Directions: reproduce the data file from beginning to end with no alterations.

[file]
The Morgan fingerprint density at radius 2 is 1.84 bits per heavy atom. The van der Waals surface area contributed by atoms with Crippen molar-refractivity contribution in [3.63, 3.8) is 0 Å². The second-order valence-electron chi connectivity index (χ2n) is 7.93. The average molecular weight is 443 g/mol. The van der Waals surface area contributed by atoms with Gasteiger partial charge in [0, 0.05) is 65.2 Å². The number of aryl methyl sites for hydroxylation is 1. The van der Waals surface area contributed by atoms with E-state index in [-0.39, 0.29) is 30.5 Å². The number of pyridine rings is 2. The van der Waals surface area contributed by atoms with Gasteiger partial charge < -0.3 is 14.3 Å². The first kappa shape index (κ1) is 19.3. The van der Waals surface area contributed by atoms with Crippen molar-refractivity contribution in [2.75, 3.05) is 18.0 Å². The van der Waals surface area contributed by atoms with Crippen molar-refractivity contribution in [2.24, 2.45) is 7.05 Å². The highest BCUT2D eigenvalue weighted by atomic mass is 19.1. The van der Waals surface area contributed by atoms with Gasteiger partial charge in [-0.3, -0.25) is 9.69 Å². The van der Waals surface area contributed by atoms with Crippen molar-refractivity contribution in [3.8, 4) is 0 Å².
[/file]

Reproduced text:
The Morgan fingerprint density at radius 2 is 1.84 bits per heavy atom. The van der Waals surface area contributed by atoms with Crippen molar-refractivity contribution in [3.63, 3.8) is 0 Å². The second-order valence-electron chi connectivity index (χ2n) is 7.93. The average molecular weight is 443 g/mol. The van der Waals surface area contributed by atoms with Gasteiger partial charge in [0, 0.05) is 65.2 Å². The number of aryl methyl sites for hydroxylation is 1. The van der Waals surface area contributed by atoms with E-state index in [-0.39, 0.29) is 30.5 Å². The number of pyridine rings is 2. The van der Waals surface area contributed by atoms with Gasteiger partial charge < -0.3 is 14.3 Å². The first kappa shape index (κ1) is 19.3. The van der Waals surface area contributed by atoms with Crippen molar-refractivity contribution in [2.75, 3.05) is 18.0 Å². The van der Waals surface area contributed by atoms with Crippen molar-refractivity contribution in [2.24, 2.45) is 7.05 Å². The highest BCUT2D eigenvalue weighted by atomic mass is 19.1. The van der Waals surface area contributed by atoms with Gasteiger partial charge in [-0.3, -0.25) is 9.69 Å². The van der Waals surface area contributed by atoms with Crippen molar-refractivity contribution in [3.8, 4) is 0 Å².